High cholesterol can contribute to the buildup of plaque in your arteries, which can lead to many problems. This is because high cholesterol increases the risk of heart disease, coronary heart disease, and heart attack. Cholesterol is a waxy, fat-like substance produced by the liver and also found in certain foods that plays an important role in many different body functions. The body needs it to build cells, and it is a major component of bile, which aids in digestion. The presence of cholesterol in the body or in the blood is not bad at all. But problems can arise when blood levels are too high.
There are two main types of cholesterol circulating in the blood: high density lipoproteins (HDL) and low density lipoproteins (LDL). HDL, also known as “good” cholesterol, helps protect against the harmful effects of LDL, or “bad” cholesterol. If your LDL level is too high or your HDL level is too low, cholesterol can combine with other substances to form a hard deposit inside your arteries called plaque. The formation of plaques in your blood vessels, atherosclerosis, increases your risk of developing many health problems.
If the level of LDL cholesterol is high, it is very dangerous. Traditionally, it causes heart attacks, strokes, and clogged arteries.
But your total cholesterol level, which includes HDL, LDL, and a percentage of your triglyceride level, is also important because it often tracks closely with LDL cholesterol.
If your cholesterol level is too high, it’s important to take steps to lower it to prevent future health problems or stop or reverse problems you’ve developed.
The most important steps you can take to lower your cholesterol levels and your risk of health complications are not smoking, exercising, eating a heart-healthy diet, and losing weight if necessary. .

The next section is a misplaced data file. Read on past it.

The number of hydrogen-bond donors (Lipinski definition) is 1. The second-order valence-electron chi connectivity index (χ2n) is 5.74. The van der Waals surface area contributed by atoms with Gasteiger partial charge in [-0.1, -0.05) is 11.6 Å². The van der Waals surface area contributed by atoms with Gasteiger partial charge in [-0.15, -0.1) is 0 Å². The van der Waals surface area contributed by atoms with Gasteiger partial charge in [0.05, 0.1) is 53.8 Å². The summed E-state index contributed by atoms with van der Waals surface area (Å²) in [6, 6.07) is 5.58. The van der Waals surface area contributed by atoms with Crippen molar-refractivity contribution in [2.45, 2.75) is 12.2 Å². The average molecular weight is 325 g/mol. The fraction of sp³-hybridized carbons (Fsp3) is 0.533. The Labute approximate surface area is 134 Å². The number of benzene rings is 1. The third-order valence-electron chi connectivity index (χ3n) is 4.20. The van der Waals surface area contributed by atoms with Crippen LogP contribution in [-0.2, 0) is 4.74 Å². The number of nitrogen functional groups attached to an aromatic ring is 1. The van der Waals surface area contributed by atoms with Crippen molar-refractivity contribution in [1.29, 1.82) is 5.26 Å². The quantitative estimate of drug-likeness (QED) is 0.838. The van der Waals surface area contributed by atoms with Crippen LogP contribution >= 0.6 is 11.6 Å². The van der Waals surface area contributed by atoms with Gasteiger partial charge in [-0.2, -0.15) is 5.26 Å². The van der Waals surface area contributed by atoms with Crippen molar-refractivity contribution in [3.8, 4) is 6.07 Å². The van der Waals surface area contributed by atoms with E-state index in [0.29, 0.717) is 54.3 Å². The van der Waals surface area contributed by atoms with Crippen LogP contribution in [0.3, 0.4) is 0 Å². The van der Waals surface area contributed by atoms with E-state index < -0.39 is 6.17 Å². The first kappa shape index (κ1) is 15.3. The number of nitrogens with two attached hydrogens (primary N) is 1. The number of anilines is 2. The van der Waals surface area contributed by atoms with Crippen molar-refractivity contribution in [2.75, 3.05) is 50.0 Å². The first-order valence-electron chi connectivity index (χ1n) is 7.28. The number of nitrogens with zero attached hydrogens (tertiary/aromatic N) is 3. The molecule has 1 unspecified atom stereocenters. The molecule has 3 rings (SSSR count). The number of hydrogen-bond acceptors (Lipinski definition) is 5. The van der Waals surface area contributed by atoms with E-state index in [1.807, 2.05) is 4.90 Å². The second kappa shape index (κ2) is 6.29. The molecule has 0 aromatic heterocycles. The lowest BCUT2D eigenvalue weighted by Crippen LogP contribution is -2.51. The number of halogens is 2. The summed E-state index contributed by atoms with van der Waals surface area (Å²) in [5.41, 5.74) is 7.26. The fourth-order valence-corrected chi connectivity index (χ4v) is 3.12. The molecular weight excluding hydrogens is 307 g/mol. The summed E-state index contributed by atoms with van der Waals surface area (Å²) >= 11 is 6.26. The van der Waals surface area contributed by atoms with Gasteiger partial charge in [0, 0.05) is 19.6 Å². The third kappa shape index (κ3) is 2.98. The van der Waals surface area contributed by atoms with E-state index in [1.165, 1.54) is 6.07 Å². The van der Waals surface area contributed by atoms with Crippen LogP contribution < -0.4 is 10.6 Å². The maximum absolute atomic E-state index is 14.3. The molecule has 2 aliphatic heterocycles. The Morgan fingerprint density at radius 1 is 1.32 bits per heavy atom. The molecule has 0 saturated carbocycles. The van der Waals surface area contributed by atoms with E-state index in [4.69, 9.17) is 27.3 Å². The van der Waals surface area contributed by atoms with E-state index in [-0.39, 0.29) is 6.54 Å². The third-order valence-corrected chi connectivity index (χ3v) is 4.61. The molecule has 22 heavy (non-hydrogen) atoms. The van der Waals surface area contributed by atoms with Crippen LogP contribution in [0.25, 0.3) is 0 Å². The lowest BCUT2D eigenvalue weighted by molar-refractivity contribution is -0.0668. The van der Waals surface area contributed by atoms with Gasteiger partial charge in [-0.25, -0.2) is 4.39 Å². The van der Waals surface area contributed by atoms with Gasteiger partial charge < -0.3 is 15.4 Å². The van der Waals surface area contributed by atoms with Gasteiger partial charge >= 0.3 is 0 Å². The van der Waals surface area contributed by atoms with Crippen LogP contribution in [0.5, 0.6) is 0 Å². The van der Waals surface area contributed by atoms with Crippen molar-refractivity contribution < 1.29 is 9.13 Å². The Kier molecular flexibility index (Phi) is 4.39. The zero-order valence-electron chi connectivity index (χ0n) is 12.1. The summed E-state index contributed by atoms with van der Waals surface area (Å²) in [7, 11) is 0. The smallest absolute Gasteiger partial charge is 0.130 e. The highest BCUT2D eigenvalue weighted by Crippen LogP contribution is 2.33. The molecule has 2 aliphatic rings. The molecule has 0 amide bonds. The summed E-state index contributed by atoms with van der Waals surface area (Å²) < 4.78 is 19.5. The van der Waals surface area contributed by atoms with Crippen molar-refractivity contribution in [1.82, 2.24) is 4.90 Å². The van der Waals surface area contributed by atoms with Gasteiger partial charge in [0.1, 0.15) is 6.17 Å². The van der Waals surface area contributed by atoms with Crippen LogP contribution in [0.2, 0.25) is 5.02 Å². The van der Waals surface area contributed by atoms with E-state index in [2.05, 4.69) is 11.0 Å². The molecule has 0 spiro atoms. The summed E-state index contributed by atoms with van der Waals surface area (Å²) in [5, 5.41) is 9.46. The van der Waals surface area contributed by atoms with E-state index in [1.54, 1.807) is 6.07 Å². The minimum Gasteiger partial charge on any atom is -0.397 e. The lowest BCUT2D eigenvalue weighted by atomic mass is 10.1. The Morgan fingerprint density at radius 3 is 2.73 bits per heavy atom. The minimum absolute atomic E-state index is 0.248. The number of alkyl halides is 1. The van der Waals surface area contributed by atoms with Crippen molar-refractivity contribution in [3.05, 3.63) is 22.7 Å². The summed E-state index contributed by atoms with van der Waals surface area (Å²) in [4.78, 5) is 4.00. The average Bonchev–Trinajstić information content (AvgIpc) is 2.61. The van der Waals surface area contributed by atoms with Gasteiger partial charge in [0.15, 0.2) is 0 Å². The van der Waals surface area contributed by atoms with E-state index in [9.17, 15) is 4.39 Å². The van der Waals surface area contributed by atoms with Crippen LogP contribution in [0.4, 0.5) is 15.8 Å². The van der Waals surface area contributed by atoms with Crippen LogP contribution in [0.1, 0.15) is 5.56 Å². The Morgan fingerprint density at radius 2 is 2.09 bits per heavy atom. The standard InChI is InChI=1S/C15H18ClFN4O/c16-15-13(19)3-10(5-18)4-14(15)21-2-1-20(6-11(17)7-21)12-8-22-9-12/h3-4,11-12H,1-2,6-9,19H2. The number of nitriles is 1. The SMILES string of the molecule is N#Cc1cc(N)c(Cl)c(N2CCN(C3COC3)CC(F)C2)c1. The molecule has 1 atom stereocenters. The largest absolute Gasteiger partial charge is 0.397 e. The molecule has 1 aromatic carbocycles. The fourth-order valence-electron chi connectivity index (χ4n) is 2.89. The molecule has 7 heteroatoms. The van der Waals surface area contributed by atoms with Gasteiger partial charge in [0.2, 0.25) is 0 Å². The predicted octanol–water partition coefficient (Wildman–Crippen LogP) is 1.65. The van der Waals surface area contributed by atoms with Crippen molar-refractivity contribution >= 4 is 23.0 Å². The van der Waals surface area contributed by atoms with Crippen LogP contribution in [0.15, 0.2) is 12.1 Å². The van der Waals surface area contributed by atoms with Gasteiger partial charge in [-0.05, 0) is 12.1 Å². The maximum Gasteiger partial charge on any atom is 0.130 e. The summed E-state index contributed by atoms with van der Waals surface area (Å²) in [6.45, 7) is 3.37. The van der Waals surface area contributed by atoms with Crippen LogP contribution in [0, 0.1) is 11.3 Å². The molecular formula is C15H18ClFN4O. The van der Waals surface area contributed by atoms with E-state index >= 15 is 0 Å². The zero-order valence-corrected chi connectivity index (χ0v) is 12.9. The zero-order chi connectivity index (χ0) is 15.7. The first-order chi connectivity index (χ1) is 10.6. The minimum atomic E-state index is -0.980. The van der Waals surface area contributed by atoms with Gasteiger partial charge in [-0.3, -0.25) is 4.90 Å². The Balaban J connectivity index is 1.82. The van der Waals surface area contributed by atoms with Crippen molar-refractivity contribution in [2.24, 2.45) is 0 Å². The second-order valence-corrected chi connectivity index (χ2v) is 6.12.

The most common health complications that can occur are due to high cholesterol
1. High blood pressure
When the arteries in your body narrow due to plaque deposits, your blood pressure can only increase. This is because your blood vessels can no longer relax as efficiently to allow your blood to flow at a healthy pressure level. High cholesterol and high blood pressure are both silent killers, as they have no direct symptoms unless the levels are extremely high. But they can damage your arteries over time, increasing your risk of other health problems.
2. Coronary artery disease
Coronary artery disease develops when plaque deposits form in the arteries that supply blood to the heart. Initially, this reduction may not cause any obvious symptoms or problems. If a person has coronary artery disease but has not had a heart attack and the disease is treated with a stent or medication, the heart muscle can become normal.
But when plaque in the coronary arteries severely reduces blood flow to the heart, it can lead to heart failure, which is the heart’s inability to pump enough blood throughout the body. And if a blood clot forms in the coronary arteries, it can lead to a heart attack.
3. Chest pain (angina pectoris)